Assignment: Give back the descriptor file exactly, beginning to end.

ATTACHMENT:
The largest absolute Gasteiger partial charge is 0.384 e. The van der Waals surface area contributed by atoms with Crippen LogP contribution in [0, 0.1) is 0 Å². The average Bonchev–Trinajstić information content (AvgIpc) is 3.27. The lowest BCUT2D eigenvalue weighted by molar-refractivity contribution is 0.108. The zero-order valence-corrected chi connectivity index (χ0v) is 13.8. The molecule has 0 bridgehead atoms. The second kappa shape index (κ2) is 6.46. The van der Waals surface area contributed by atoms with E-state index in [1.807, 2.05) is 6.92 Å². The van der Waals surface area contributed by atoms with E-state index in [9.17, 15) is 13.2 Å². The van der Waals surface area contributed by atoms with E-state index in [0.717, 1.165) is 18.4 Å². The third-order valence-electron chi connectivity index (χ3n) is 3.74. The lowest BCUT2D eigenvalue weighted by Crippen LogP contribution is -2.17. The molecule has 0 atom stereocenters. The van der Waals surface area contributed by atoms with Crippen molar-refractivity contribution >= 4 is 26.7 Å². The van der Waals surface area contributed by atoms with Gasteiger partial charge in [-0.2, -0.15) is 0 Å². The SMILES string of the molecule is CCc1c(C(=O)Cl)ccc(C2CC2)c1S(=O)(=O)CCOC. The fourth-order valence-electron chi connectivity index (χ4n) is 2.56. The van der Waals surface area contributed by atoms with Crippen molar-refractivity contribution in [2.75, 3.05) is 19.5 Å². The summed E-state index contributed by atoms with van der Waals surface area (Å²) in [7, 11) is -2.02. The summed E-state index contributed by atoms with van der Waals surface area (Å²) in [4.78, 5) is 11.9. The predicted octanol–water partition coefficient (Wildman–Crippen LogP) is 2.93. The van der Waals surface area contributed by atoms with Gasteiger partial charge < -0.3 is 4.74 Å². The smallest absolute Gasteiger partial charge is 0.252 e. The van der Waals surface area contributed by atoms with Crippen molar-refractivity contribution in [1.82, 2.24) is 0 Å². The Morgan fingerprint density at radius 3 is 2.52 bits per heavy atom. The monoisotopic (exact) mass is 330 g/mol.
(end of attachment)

The largest absolute Gasteiger partial charge is 0.384 e. The van der Waals surface area contributed by atoms with Crippen LogP contribution in [0, 0.1) is 0 Å². The average Bonchev–Trinajstić information content (AvgIpc) is 3.27. The lowest BCUT2D eigenvalue weighted by molar-refractivity contribution is 0.108. The zero-order valence-corrected chi connectivity index (χ0v) is 13.8. The molecule has 0 bridgehead atoms. The second kappa shape index (κ2) is 6.46. The van der Waals surface area contributed by atoms with E-state index in [1.807, 2.05) is 6.92 Å². The van der Waals surface area contributed by atoms with E-state index in [9.17, 15) is 13.2 Å². The van der Waals surface area contributed by atoms with E-state index in [0.717, 1.165) is 18.4 Å². The third-order valence-electron chi connectivity index (χ3n) is 3.74. The lowest BCUT2D eigenvalue weighted by Crippen LogP contribution is -2.17. The molecule has 0 atom stereocenters. The van der Waals surface area contributed by atoms with Crippen molar-refractivity contribution >= 4 is 26.7 Å². The van der Waals surface area contributed by atoms with Gasteiger partial charge in [-0.2, -0.15) is 0 Å². The SMILES string of the molecule is CCc1c(C(=O)Cl)ccc(C2CC2)c1S(=O)(=O)CCOC. The fourth-order valence-electron chi connectivity index (χ4n) is 2.56. The van der Waals surface area contributed by atoms with Crippen molar-refractivity contribution in [2.75, 3.05) is 19.5 Å². The summed E-state index contributed by atoms with van der Waals surface area (Å²) in [7, 11) is -2.02. The summed E-state index contributed by atoms with van der Waals surface area (Å²) in [4.78, 5) is 11.9. The predicted octanol–water partition coefficient (Wildman–Crippen LogP) is 2.93. The van der Waals surface area contributed by atoms with Gasteiger partial charge < -0.3 is 4.74 Å². The smallest absolute Gasteiger partial charge is 0.252 e. The van der Waals surface area contributed by atoms with Crippen molar-refractivity contribution in [1.82, 2.24) is 0 Å². The Morgan fingerprint density at radius 3 is 2.52 bits per heavy atom. The monoisotopic (exact) mass is 330 g/mol.